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Expert Q&A

How can I address systemic problems within a school’s special education program?

Dear Matt,

My son started ninth grade this past year and had an IEP for his writing disability. Before school started, I introduced myself and my son to the teachers and explained his disability, IEP, and how to contact me. Within one week, he began to fall behind and his resource teacher emailed the teachers to be sure they knew he was twice exceptional.

By late November, after many e-mails and phone calls, he was making D’s and F’s and was very upset. We found that his IEP was not the one that we discussed in the spring of 8th grade, and they weren’t giving him any accommodations from the incorrect IEP either.

I had him transferred to another school at which he has thrived and made B’s. I have asked that they change his grades from the first semester to reflect only his tests since that shows his knowledge of the subjects without penalizing him since he had no accommodations. They are probably going to change the grades, but nothing has changed in the process and other kids are still going to be affected. How can I pursue this to push them to correct the system for these other kids? Should I file a lawsuit or write a “letter to the editor”?



Dear Gina:

Your question asks what can be done to address systematic problems within a school or school system, even if your own child’s problems have been resolved.

First, if a child is denied a free appropriate public education in a way that significantly interfered with his ability to benefit from the education or make appropriate progress, the student may be entitled to receive compensatory educational services to make up for the services that were inadequate or not provided. However, compensatory services generally only can be obtained through mediation or through a due process hearing. Although this remedy is difficult to obtain, it may cause schools to review their procedures in order to avoid similar problems in the future.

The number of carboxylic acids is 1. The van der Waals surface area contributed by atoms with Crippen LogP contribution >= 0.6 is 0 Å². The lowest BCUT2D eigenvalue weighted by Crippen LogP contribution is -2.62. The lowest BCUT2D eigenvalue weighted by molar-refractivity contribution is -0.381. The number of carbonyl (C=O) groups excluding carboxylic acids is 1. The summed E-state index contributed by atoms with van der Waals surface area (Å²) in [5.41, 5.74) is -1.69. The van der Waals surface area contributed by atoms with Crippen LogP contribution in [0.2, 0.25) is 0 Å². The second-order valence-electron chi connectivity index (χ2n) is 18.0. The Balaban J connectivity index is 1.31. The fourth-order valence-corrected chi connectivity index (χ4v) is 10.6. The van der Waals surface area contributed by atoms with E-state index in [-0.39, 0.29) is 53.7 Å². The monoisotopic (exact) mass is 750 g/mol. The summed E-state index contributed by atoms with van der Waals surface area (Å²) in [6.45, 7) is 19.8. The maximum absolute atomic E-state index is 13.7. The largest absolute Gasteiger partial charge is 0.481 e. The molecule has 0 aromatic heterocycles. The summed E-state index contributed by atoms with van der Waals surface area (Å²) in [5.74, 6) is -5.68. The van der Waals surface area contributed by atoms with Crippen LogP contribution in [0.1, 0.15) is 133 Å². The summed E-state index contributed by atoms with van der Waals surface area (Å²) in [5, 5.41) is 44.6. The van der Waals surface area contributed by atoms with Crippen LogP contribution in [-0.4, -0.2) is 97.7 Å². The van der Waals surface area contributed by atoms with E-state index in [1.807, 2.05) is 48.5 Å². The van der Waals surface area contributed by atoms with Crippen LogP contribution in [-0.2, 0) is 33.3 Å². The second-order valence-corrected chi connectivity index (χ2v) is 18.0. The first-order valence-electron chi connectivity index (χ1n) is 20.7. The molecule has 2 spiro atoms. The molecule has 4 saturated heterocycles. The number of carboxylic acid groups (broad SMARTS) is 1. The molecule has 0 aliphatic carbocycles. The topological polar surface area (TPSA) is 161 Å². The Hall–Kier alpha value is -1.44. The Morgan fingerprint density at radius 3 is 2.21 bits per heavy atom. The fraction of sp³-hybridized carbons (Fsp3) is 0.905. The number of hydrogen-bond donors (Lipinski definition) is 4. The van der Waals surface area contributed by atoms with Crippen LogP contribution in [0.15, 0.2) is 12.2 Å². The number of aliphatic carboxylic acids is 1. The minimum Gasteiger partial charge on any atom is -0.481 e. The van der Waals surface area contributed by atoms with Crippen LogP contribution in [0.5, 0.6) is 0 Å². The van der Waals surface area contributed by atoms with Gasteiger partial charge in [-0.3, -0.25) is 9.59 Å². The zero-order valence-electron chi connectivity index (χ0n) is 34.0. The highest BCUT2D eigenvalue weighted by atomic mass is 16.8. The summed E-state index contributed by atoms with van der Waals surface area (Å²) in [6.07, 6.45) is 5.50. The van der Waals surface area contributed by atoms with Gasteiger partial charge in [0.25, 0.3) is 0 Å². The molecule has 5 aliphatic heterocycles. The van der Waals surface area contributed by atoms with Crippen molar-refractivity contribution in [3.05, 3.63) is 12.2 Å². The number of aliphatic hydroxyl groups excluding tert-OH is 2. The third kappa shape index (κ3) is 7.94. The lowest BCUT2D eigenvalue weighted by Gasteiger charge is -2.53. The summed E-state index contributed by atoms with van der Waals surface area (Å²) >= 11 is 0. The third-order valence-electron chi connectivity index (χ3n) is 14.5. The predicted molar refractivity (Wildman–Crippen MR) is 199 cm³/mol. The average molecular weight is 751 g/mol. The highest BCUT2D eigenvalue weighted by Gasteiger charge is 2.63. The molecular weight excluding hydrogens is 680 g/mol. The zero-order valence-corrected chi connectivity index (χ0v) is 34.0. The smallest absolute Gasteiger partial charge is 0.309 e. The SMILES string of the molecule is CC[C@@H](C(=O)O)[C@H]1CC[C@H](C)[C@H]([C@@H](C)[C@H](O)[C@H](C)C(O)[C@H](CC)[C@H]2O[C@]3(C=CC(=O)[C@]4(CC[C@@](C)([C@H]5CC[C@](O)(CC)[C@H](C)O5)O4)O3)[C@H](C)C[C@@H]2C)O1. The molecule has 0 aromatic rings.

Beyond this individual remedy, there are a number of other procedures available to address systemic problems. First, each state education agency must have a complaint procedure that parents may use to address procedural violations or systemic problems within a school or district. If parents file an administrative complaint using this procedure, the state is required to investigate and make a determination as to whether the school is complying with IDEA requirements.

A second option is to file a complaint for violations of Section 504 of the Rehabilitation Act of 1973. These complaints are filed with the US Department of Education’s Office for Civil Rights. The complaint procedure can be found at the OCR website .

If there is a violation involving discrimination based on disability, complaints can also be brought to the U.S. Department of Justice, which is responsible for investigating and taking action in relation to violations of the Americans with Disabilities Act.

Additional options may be available if your state, county, or municipality has a human rights act or ordinance. You may also bring grievances to the local school board, either simply as a citizen or parent of a child in the district, or using the District’s ADA, 504, or general complaint procedures.

At times, meaningful change may only occur if parents organize and use the political process to raise the community’s awareness about the problems with special education within the system or by bringing pressure on the administration or school board.

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